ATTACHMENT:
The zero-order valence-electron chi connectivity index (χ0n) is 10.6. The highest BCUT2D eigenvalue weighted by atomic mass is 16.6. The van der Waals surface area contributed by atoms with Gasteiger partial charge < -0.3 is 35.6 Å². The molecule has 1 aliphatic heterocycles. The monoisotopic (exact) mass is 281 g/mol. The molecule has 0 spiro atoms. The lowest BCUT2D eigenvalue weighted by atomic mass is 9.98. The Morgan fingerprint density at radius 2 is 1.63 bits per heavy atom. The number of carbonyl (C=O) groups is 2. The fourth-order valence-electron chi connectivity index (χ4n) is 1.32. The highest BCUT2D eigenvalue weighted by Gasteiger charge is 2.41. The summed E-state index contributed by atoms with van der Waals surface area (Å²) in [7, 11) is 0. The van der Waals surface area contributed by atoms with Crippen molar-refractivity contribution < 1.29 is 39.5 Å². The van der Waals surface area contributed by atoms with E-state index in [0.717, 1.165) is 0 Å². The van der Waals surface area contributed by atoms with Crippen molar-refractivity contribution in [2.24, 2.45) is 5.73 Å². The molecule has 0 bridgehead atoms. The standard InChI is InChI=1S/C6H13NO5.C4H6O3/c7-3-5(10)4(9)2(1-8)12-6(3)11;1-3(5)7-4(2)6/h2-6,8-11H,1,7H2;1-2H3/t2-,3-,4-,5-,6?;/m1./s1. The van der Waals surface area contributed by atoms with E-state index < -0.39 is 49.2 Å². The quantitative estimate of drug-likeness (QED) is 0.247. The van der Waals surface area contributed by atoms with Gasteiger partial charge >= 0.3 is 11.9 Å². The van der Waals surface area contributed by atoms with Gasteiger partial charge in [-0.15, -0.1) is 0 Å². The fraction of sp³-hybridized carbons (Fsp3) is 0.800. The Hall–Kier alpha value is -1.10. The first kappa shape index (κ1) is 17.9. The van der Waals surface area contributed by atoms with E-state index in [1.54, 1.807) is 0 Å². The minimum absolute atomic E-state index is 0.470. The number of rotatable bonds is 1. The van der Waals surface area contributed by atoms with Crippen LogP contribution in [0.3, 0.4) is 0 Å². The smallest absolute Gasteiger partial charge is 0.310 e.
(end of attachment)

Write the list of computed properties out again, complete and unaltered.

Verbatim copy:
The zero-order valence-electron chi connectivity index (χ0n) is 10.6. The highest BCUT2D eigenvalue weighted by atomic mass is 16.6. The van der Waals surface area contributed by atoms with Gasteiger partial charge < -0.3 is 35.6 Å². The molecule has 1 aliphatic heterocycles. The monoisotopic (exact) mass is 281 g/mol. The molecule has 0 spiro atoms. The lowest BCUT2D eigenvalue weighted by atomic mass is 9.98. The Morgan fingerprint density at radius 2 is 1.63 bits per heavy atom. The number of carbonyl (C=O) groups is 2. The fourth-order valence-electron chi connectivity index (χ4n) is 1.32. The highest BCUT2D eigenvalue weighted by Gasteiger charge is 2.41. The summed E-state index contributed by atoms with van der Waals surface area (Å²) in [7, 11) is 0. The van der Waals surface area contributed by atoms with Crippen molar-refractivity contribution < 1.29 is 39.5 Å². The van der Waals surface area contributed by atoms with E-state index in [0.717, 1.165) is 0 Å². The van der Waals surface area contributed by atoms with Crippen molar-refractivity contribution in [2.24, 2.45) is 5.73 Å². The molecule has 0 bridgehead atoms. The standard InChI is InChI=1S/C6H13NO5.C4H6O3/c7-3-5(10)4(9)2(1-8)12-6(3)11;1-3(5)7-4(2)6/h2-6,8-11H,1,7H2;1-2H3/t2-,3-,4-,5-,6?;/m1./s1. The van der Waals surface area contributed by atoms with E-state index < -0.39 is 49.2 Å². The quantitative estimate of drug-likeness (QED) is 0.247. The van der Waals surface area contributed by atoms with Gasteiger partial charge >= 0.3 is 11.9 Å². The van der Waals surface area contributed by atoms with Gasteiger partial charge in [-0.15, -0.1) is 0 Å². The fraction of sp³-hybridized carbons (Fsp3) is 0.800. The Hall–Kier alpha value is -1.10. The first kappa shape index (κ1) is 17.9. The van der Waals surface area contributed by atoms with E-state index in [1.54, 1.807) is 0 Å². The minimum absolute atomic E-state index is 0.470. The number of rotatable bonds is 1. The van der Waals surface area contributed by atoms with Crippen LogP contribution in [0.3, 0.4) is 0 Å². The smallest absolute Gasteiger partial charge is 0.310 e.